And it's just wrong to say that this is a tax on small businesses. We exempt small business from a lot of the penalties. We give tax credits so that they're able to hire and get people health care in small businesses. This is a tax on less than 1 percent of the wealthiest people in the United States of America.

And so to say that this is a penalty on small business just isn't so.

Sure, we wish we had more time.

RANGEL: But the president has given us a deadline. We're working under it. Our committee has reported out a bill. We're waiting for the Senate to do what? Do anything.

SMITH: Senator, let me ask you this. This notion of trying to take Medicare spending away from Congress, give it to a separate sort of independent agency as one means of trying to cut some costs, any chance of that that is going to happen?

HATCH: Well, they're doing that in England right now. And you can't get health care when you need it. And when you do get it, it's generally too late in some areas.

Look, we have a great health care system in this country, the best in the world. Republicans have at least four bills that would do better than this. I'm going to file a bill in the near future that basically would be modeled after the CHIP bill, the child health insurance bill that was a Hatch-Kennedy bill.

And that bill would emphasize and allows the states with all of their different demographics -- each state is different, Utah is not Massachusetts, Massachusetts is not Utah. We would give them the money but let them design their own plan, and do it under certain very good economic circumstances.

SMITH: Well, the number of people enrolled in that has actually been going up.

HATCH: Well, that's right. And, frankly -- well, let's be honest about it. One of the big problems is, is that we really haven't been invited very strongly into either bill in the House or the Senate. And there hasn't been a real interchange with Republicans on this issue. We have a lot of ideas I think would help.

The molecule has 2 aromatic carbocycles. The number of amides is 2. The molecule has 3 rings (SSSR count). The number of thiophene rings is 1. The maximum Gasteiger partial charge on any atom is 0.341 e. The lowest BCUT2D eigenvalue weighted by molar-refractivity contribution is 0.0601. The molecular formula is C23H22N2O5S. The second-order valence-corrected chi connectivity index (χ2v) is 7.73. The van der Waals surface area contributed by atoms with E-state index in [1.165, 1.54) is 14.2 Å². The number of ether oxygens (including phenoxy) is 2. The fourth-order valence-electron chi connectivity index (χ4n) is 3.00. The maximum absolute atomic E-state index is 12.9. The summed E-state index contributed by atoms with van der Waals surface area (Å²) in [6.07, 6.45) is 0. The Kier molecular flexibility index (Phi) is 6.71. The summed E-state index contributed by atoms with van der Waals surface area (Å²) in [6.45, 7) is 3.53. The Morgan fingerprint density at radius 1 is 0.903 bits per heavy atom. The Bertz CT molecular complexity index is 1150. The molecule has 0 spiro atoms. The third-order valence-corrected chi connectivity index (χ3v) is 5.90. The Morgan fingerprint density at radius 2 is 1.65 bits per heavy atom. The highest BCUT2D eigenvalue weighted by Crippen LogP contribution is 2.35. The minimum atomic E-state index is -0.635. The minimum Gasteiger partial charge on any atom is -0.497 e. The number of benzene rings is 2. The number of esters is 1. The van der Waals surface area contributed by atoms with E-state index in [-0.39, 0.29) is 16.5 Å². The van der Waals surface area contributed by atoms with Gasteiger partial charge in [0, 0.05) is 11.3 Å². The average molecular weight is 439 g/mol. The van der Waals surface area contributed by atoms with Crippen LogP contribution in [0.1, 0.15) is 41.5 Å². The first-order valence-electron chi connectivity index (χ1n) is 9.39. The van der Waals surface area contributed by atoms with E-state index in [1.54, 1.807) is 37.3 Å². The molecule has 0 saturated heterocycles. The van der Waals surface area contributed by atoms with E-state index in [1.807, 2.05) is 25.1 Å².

I don't blame Charlie for that. I blame the leadership. And I blame the president for pushing something so hard so that they're definitely afraid that over the August recess that if they don't get this passed, it's...

SMITH: Folks are going to go home and get an earful.

HATCH: Well, that's right. And they are going to get an earful, because you're talking about mandates on small businesses, businesses with 20 to 249 employees that really are going to kill small business and kill jobs. SMITH: Congressman, let me ask you about the idea of taxing health care benefits as a means of trying to draw down some of these costs. Is that off the table?

RANGEL: Well, I can't say for the Senate. I have no idea what they're doing over there. Clearly it's off the table -- well, everything is on the table. My committee did not put it in our bill. Any recommendations that has been made by CBO has been made after we reported our bill.

They believe that it's cost-saving for the administration to be able to set the reimbursement costs of Medicare while everything is on the table. I don't see the executive branch being able to set the course if they can't raise the taxes.

And so everything is on the table. And to say that Republicans in the Senate are not involved, my friend Chuck Grassley, the senator on the Finance Committee, he spends more time in the White House than I do.

So the opportunity is there for anyone to jump in. And I welcome anything that Republicans want to do to improve this bill.

SMITH: All right. Senator, what were you going to say, real quick?

HATCH: Well, let's be honest about it. The real problem here is, is that you've got Senator Baucus, who is trying to put together a bill that would use the exclusion, in other words, would tax health care above a certain level.

They're talking about $25,000 plans now and taxing above that. I'm shocked that there are $25,000 plans. They tell me there are in New York some of them, even for teachers.

Well, the problem with that is, is that if you don't do that, then there's a gradual push-up all the time in cost so that you have Cadillac plans over regular plans that really would work.

SMITH: All right. Very quickly, Congressman, has the president done enough to shepherd this through?

RANGEL: The president is working around the clock to do something. And I don't want to be negative about the other party, but, quite frankly, they haven't presented anything to the Senate, to the House, or to the country.

So the president is doing his part. We, in Ways and Means, are doing our part. We have a deadline. We will meet it. The question is, what do we expect the other House to do? God only has the answer to that. And my friend Orrin Hatch.

(LAUGHTER)

SMITH: Senator Orrin Hatch, Congressman Rangel, thank you both for your time this morning. HATCH: Thank you.